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Movie review: Waititi puts a humorous deadpan stamp on fantastic 'Thor: Ragnarok'
From left, Mark Ruffalo is the Hulk, Chris Hemsworth is Thor, Tessa Thompson is Valkyrie and Tom Hiddleston is Loki in a scene from "Thor: Ragnarok." - photo by Josh Terry
THOR: RAGNAROK 3 stars Chris Hemsworth, Tom Hiddleston, Cate Blanchett, Mark Ruffalo, Jeff Goldblum, Tessa Thompson, Idris Elba; PG-13 (intense sequences of sci-fi violence and action, and brief suggestive material); in general release

Thor: Ragnarok is the kind of film that makes you feel like the director is getting away with something. Taika Waititis effort is bursting with personality, and beyond being the best of the Thor franchise, it may be one of the best Marvel efforts yet. Its certainly one of the funniest.

Ragnarok is the third standalone to focus on Chris Hemsworths blond hammer-wielding demigod. His last appearance came in 2015s Avengers: Age of Ultron, and Ragnarok has him following up on the nightmarish visions that he started having while the Avengers were fighting James Spaders megalomaniacal artificial intelligence.

The visions are tied to an apocalyptic prophecy from Thors homeworld, Asgard, where a fiery beast called Surtur (Clancy Brown) leads a destructive overthrow called Ragnarok. But when Thor makes short work of Surtur early in the film, the pieces just dont seem to add up.

The math starts to make a little sense once we meet Hela (Cate Blanchett), the Goddess of Death, who also happens to be the true firstborn of Thors father Odin (Anthony Hopkins). Hela is miffed that Odin turned his back on the ruthless lust for conquest that brought Asgards nine realms into submission largely thanks to Helas help and her homecoming is anything but nostalgic.

Hela casually destroys Thors hammer and sends him and Loki (Tom Hiddleston) off to a bizarre trash planet named Sakaar, where our hero runs into the other, much greener Avenger who flew off into the sunset after the fight with Ultron. But before they can head home and deal with Hela, Thor and The Incredible Hulk (Mark Ruffalo) have to fight their way out of a gladiator-style battle royale headed up by Sakaars colorful Grandmaster (Jeff Goldblum), then win over an exiled Asgard Valkyrie warrior, played by Tessa Thompson.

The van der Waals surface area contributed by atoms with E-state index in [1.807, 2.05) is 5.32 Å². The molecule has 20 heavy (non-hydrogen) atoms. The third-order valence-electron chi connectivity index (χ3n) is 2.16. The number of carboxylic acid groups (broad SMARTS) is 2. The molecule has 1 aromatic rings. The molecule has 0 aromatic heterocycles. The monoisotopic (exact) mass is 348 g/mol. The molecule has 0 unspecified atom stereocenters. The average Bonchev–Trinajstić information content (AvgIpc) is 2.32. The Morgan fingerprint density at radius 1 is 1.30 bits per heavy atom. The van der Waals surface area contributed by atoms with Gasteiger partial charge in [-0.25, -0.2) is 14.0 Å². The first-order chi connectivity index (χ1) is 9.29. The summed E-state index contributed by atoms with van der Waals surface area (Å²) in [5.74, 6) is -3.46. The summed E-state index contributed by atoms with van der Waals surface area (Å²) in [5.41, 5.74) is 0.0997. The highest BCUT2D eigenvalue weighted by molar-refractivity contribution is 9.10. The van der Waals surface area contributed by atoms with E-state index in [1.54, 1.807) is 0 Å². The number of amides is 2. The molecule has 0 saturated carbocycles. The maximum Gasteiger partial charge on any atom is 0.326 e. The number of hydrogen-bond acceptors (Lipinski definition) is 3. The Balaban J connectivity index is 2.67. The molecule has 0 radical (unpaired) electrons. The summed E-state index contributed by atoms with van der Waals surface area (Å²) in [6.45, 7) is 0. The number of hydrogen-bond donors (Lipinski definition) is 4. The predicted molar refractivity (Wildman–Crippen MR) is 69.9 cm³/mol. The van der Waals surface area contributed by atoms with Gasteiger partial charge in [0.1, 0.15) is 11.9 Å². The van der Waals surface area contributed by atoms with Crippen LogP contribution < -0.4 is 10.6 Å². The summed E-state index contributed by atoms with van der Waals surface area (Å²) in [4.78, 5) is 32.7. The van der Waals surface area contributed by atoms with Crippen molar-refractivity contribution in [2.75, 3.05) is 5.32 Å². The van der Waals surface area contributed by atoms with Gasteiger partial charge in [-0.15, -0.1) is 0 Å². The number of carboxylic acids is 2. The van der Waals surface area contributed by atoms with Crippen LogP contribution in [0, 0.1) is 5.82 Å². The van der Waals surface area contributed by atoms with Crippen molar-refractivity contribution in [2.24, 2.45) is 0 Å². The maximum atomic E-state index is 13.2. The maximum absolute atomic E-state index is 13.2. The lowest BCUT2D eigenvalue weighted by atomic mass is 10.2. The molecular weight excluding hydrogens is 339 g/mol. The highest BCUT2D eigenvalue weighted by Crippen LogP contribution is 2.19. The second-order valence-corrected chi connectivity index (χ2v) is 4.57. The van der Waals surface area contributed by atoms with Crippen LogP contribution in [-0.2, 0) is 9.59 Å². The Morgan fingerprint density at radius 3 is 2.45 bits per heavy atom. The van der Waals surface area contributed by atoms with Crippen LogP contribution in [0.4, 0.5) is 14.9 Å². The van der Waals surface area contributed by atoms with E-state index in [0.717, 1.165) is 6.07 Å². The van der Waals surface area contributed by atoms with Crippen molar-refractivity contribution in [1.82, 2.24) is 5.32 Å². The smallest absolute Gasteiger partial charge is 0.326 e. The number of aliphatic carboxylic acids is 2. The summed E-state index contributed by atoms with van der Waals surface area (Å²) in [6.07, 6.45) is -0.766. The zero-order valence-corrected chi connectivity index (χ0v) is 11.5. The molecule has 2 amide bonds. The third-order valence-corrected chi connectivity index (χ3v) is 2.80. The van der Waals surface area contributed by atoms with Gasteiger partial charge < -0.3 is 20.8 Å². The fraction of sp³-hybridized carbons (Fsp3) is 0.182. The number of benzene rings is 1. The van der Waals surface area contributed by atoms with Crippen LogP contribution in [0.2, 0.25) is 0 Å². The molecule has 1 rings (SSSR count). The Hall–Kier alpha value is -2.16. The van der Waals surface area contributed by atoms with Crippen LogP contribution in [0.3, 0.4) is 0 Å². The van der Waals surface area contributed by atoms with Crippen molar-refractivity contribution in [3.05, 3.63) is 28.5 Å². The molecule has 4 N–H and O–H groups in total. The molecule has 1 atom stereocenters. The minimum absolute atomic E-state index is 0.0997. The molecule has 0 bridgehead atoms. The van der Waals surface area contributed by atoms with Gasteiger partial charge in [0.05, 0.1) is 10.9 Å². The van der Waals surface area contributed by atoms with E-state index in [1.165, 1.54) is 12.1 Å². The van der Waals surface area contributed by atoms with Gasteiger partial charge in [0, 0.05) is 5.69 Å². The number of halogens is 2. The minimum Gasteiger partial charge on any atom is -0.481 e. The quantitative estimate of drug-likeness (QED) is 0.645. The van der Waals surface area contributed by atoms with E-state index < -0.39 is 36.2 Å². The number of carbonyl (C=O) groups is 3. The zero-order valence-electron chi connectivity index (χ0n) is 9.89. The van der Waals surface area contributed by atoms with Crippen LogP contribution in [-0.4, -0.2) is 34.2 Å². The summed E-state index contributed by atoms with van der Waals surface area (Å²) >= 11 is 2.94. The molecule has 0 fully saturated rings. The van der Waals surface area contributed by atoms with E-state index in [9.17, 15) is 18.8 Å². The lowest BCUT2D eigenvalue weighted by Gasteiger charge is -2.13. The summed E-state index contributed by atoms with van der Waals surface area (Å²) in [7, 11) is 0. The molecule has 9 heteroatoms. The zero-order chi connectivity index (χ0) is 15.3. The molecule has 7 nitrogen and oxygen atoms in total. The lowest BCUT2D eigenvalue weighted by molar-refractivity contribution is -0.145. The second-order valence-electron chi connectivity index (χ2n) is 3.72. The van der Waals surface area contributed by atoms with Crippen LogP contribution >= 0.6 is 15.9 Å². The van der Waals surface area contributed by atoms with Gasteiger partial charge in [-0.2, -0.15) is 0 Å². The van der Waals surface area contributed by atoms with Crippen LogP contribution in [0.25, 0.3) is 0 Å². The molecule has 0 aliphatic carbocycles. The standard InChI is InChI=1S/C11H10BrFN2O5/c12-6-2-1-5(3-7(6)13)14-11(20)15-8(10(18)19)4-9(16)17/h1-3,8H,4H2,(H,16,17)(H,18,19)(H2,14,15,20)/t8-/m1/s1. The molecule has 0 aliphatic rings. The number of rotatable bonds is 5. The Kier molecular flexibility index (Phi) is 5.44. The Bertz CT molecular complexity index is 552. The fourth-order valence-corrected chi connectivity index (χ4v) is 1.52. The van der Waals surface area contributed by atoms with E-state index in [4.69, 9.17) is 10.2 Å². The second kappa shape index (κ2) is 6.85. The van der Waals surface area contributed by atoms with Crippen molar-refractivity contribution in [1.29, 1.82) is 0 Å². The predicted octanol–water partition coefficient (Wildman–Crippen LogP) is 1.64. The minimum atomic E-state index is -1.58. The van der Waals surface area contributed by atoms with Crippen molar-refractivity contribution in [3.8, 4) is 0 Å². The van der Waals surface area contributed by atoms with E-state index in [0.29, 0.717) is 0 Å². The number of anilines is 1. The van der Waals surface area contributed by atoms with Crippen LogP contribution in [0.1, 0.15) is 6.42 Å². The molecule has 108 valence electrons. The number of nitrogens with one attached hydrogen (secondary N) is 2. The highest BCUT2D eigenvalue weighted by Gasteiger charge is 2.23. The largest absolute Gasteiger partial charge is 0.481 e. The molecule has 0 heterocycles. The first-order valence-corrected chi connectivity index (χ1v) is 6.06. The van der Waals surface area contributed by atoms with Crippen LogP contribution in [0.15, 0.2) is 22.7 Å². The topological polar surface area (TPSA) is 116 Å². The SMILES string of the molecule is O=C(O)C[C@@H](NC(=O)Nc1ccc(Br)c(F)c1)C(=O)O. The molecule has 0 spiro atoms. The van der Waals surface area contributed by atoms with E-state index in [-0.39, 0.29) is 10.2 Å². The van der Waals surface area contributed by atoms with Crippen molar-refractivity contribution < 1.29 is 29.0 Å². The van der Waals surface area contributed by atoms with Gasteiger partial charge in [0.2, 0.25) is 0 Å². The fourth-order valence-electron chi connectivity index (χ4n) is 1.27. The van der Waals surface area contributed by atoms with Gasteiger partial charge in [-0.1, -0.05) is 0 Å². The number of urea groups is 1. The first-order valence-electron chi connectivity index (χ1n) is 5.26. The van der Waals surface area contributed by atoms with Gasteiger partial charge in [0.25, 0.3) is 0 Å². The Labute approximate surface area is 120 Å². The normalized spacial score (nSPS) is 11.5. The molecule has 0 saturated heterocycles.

All things considered, Ragnaroks plot isnt all that far off from the kind of fare fans encountered in the first two Thor movies. But this film is a drastic departure from those two, thanks to the efforts of its director. Waititi was the man behind 2014s What We Do in the Shadows and 2016s wonderful Hunt for the Wilderpeople, and he brings the same deadpan New Zealand humor that he used in those films into Ragnarok, even providing voiceover for a comic CGI character named Korg.

The result may be off-putting to diehard Thor purists, as Waititis persistent irreverence makes Ragnarok feel more akin to the Guardians of the Galaxy films than the first two Thor films. But others may feel that Waititi has given the franchise a much-needed and very successful kick in the pants that delivers some unexpected fun.

Keep in mind, though, that in spite of all the humor, Ragnarok still delivers some fantastic action sequences this is still very much a comic book movie and the dazzling visuals are enhanced by a fun techno-retro sci-fi soundtrack from ex-Devo musician Mark Mothersbaugh (which also benefits from some timely Led Zeppelin cues).

Hemsworth and Ruffalo seem to be having a great time with their roles, and Hiddlestons presence as Loki is always welcome its difficult to think of a better villain in any of the Marvel films to date. Speaking of which, it also helps to have someone of Blanchetts caliber as the heavy, even if this particular role doesnt give her all that much to do.

As is Marvel tradition, Ragnarok also offers up a pair of fan-pleasing after credits scenes, one a couple of minutes in, and another after were done seeing all the myriad effects artists and production company logos.

Altogether, Thor: Ragnarok is one of the most unique films of Marvels now extensive lineup. It may be an unexpected combination, but this blend of star, director and style is a big winner.

Thor: Ragnarok is rated PG-13 for intense sequences of sci-fi violence and action, and brief suggestive material; running time: 130 minutes.